If you are interested in supporting our projects through pro bono work please fill out this short form   and we will be in touch. Questions? Contact Caroline Durham at   cdurham@gaappleseed.org .
The Georgia Appleseed Young Professionals Council will once again host their annual Spellbound for Justice! fundraiser on July 16, 2020 , from 5:30 to 7:00 p.m. Register online by July 10, 2020, at https://bit.ly/Spellbound2020
Welcome, Summer Interns

This summer, Georgia Appleseed welcomes a virtual “full-house” of interns, who will be working to promote justice for Georgia’s children.

The following law students will be focused on our healthy housing initiatives:
  • Brittany Ewing, GSU College of Law, Systems Summer Institute
  • Kyla Howard, New England Law, Systems Summer Institute
  • Yiyang Mei, Emory University School of Law
  • Christian Shaheen, GSU College of Law, Systems Summer Institute

The following law students will be focused on dismantling the school-to-prison pipeline:
  • Katharine Healy Tabachnick, Emory University School of Law, Barton Center 
  • Joseph Pinto, Emory University School of Law
  • Victoria Miller, Emory University School of Law

Some of the projects they’ll be working on include studying best practices for healthy housing coalitions in other states, researching restorative justice models for school discipline, and revamping our Student Tribunal Project training manual.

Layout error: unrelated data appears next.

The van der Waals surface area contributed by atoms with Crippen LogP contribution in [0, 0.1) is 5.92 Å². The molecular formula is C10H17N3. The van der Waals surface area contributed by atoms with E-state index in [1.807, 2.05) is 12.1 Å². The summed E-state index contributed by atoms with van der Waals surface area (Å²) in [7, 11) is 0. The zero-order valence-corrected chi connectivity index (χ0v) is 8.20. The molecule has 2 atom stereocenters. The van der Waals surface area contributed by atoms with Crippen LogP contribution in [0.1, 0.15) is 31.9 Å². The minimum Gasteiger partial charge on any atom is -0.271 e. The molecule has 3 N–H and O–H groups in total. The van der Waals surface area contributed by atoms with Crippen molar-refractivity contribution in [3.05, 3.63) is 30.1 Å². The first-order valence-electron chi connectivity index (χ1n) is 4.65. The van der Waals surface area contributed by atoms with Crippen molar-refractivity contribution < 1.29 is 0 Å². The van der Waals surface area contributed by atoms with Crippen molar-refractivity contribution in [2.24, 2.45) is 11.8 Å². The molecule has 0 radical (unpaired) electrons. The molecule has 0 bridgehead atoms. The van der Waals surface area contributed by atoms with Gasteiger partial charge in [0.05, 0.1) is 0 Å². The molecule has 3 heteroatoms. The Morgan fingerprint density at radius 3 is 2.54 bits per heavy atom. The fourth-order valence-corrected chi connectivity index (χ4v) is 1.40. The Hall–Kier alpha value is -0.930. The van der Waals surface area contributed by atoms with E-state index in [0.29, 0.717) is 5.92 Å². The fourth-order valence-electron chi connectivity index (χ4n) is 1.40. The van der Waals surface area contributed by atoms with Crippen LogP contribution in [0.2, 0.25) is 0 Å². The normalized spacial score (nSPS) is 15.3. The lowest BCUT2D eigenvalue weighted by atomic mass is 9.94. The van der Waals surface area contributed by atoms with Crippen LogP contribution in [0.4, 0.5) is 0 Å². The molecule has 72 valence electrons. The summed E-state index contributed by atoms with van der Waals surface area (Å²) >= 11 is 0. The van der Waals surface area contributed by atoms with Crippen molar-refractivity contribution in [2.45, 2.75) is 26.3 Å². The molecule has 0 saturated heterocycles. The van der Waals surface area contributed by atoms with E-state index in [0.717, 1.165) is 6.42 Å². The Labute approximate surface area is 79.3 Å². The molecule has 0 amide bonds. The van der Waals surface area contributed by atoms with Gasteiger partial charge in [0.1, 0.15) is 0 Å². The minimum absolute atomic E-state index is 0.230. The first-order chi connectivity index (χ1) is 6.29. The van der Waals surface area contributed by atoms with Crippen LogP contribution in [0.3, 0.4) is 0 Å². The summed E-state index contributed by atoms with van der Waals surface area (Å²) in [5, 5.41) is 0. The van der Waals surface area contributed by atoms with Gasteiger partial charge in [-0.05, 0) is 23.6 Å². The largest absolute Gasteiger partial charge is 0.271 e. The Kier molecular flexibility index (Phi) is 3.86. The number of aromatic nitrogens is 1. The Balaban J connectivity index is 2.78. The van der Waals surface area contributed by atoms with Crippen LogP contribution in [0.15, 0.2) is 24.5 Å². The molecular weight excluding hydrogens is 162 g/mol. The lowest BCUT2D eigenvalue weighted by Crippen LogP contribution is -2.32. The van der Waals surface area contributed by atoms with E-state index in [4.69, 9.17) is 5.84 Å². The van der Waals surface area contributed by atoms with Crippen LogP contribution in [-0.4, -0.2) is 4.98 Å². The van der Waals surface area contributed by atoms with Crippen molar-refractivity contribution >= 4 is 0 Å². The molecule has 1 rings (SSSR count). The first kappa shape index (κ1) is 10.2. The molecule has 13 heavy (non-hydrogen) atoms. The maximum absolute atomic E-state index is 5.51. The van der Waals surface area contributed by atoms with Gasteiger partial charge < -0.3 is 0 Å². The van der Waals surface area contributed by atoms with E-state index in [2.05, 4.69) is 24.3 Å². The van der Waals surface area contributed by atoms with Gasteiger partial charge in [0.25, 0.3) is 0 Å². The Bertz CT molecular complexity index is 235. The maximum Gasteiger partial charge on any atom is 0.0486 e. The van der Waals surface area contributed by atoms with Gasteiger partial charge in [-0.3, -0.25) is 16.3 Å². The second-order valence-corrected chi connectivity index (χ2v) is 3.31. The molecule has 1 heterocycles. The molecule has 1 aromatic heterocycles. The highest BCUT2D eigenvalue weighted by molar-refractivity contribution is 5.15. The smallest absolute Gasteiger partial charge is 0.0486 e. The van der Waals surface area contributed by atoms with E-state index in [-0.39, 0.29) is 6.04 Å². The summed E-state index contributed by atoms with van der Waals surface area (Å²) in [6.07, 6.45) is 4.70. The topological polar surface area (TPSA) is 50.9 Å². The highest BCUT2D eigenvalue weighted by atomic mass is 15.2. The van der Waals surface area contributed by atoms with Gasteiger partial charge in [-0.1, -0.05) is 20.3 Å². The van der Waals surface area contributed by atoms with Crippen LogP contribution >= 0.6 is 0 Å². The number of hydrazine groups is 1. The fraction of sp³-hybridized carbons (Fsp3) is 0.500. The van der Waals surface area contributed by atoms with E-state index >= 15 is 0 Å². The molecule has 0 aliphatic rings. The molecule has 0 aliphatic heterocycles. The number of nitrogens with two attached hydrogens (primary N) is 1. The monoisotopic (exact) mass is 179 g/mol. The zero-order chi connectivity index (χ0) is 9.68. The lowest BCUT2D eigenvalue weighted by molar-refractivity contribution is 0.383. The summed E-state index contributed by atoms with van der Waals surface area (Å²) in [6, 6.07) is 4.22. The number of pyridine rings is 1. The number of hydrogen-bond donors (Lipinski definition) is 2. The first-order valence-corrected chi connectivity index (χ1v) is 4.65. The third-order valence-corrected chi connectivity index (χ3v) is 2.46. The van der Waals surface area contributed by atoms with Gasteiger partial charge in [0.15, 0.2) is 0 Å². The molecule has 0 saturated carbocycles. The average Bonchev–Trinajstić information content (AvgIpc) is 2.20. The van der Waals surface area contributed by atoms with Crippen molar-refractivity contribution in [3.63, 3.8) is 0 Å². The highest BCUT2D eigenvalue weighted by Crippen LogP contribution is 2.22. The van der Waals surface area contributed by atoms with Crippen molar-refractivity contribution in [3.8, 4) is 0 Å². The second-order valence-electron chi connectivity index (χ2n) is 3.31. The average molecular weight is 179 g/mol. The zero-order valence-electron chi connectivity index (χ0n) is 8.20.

Georgia Appleseed Needs Your Support

At Georgia Appleseed, we focus on dismantling the school-to-prison pipeline and advocating for healthy housing because we believe these areas are powerful leverage points for meaningful, systemic change.

If you would like to join us in creating systemic change, please make a donation today. A gift or pledge prior to June 30, 2020 (the end of our fiscal year) would be much appreciated. Thank you in advance for your support!
Additional Resources

In recognition of the incredible impact COVID-19 is having on our lives and throughout our communities, we are continuing to share resources on our social media channels and our website . Below are a handful of resource lists gathered by trusted partners, which we hope will help connect people to the resources they need at this time:

  • GECC— Visit our Georgia Education Climate Coalition (GECC) page for information about partner organization's upcoming webinars and trainings.
  • 211—Calling 211 or searching the website can help you find food, pay housing bills, access childcare, and more.
  • Atlanta Legal Aid—This resource list includes information about court closings, emergency food help, and more.
  • Georgia Department of Education—This DOE site includes links to school closure information and online learning resources.
  • Voices for Georgia’s Children—Voices has put together a robust list of news and resources around COVID-19, including financial resources, food assistance, closures, guidance on talking to children about the pandemic, and more.
  • Children's Healthcare of Atlanta—CHOA's Strong4Life resource page provides parenting guidance for the COVID-19 era, including how to talk about social distancing with kids, avoiding injuries during isolation, and much more.

We'd also like to share additional links that are helping us think about justice-related issues of the day: